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Fear subsides, prices rise





The Vix index (implied equity volatility) has fallen to its lowest level since the onset of the panic selloff in equities which began last May (which in turn was driven by the belief that the economy was on the cusp of a double-dip recession). Equities have not completely recovered from that episode, however, but they look to be in the process of doing so, and a declining level of fear is one important driver of the rally. As the top chart shows, the implied volatility of T-bonds, as measured by the MOVE index, fell dramatically this week. This is also helping equities, and let me explain why.

It would appear that the market has reached an almost unanimous opinion that the Fed will implement a second round of quantitative easing early next month, this time with the objective being to pull down 10-yr Treasury yields and keep them down for a considerable period. I think this is foolish and unnecessary, as I argued in yesterday's post, but those concerns are irrelevant for now. If one believes that the Fed will do all in its power to suppress 10-yr Treasury yields in an effort to avoid deflation and to spur the economy, then it makes sense that the implied volatility of Treasury options should fall to very low levels. After all, isn't the Fed going to practically guarantee that yields won't rise? And since they can't fall a whole lot more than they already have, this means that we are now (supposedly) at the beginning of a long period of low and stable yields (though I'm not necessarily agreeing with this). So options become very cheap, because uncertainty has all but vanished.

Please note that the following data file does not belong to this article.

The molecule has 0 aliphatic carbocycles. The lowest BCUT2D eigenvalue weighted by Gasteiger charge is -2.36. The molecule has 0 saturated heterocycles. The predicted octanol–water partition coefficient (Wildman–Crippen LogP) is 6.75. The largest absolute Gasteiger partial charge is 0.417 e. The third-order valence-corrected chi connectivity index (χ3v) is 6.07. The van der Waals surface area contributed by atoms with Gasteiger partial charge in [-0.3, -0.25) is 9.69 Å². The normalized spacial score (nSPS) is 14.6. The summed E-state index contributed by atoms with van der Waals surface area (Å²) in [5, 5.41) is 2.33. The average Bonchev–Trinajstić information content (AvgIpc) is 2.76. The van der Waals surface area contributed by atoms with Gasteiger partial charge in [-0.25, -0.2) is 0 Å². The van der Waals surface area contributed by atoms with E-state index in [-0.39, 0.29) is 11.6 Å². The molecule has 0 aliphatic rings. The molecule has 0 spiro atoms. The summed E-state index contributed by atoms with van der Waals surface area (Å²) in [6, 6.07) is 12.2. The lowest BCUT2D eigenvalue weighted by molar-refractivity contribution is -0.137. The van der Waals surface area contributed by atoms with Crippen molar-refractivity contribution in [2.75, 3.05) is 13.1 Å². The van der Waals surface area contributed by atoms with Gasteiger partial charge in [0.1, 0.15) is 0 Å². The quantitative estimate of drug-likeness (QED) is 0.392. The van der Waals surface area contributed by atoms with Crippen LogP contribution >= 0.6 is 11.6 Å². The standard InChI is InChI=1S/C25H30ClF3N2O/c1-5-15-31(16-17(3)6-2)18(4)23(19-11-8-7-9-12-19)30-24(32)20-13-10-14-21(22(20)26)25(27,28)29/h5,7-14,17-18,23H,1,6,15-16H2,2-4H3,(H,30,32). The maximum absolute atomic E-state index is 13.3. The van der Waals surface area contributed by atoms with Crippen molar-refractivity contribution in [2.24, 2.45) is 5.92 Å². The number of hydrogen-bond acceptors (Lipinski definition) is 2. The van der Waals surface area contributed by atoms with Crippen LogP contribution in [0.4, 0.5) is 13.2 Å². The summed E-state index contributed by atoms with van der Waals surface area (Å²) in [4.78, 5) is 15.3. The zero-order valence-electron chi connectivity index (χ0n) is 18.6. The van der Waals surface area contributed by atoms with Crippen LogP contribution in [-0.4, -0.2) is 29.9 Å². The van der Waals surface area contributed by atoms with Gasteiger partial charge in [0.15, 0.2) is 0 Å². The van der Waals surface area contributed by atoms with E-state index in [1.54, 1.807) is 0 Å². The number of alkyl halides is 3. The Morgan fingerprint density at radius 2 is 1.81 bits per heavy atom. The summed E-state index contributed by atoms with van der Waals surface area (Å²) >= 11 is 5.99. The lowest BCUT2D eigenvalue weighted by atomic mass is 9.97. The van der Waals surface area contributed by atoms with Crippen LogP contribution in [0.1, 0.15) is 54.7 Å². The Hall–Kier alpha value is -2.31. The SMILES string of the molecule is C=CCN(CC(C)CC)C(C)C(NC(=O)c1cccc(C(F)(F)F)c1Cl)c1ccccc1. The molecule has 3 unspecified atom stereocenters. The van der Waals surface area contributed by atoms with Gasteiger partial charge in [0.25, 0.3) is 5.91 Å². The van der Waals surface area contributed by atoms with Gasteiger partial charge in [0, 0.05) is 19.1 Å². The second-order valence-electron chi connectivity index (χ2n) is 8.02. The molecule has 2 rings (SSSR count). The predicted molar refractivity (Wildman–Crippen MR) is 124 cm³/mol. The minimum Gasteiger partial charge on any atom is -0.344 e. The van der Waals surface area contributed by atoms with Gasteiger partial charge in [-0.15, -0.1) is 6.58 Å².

As I argued yesterday, the important thing about the Fed's promise to do anything it takes to avoid deflation (and maybe even to push inflation up) is that this all but eliminates the risk of deflation if done in convincing fashion. Deflation fears have been lingering for quite some time now, but now they are vanishing. When you take deflation risk off the table, suddenly the expected future value of all cash flows goes up: that's why the stock market is going up.

At this point it is probably not even necessary for the Fed to proceed with QE2. Promising in convincing fashion that they would do it if necessary is enough. And the market is now convinced. That automatically brightens the future, even though it leaves alive the concern that they will push inflation too high.

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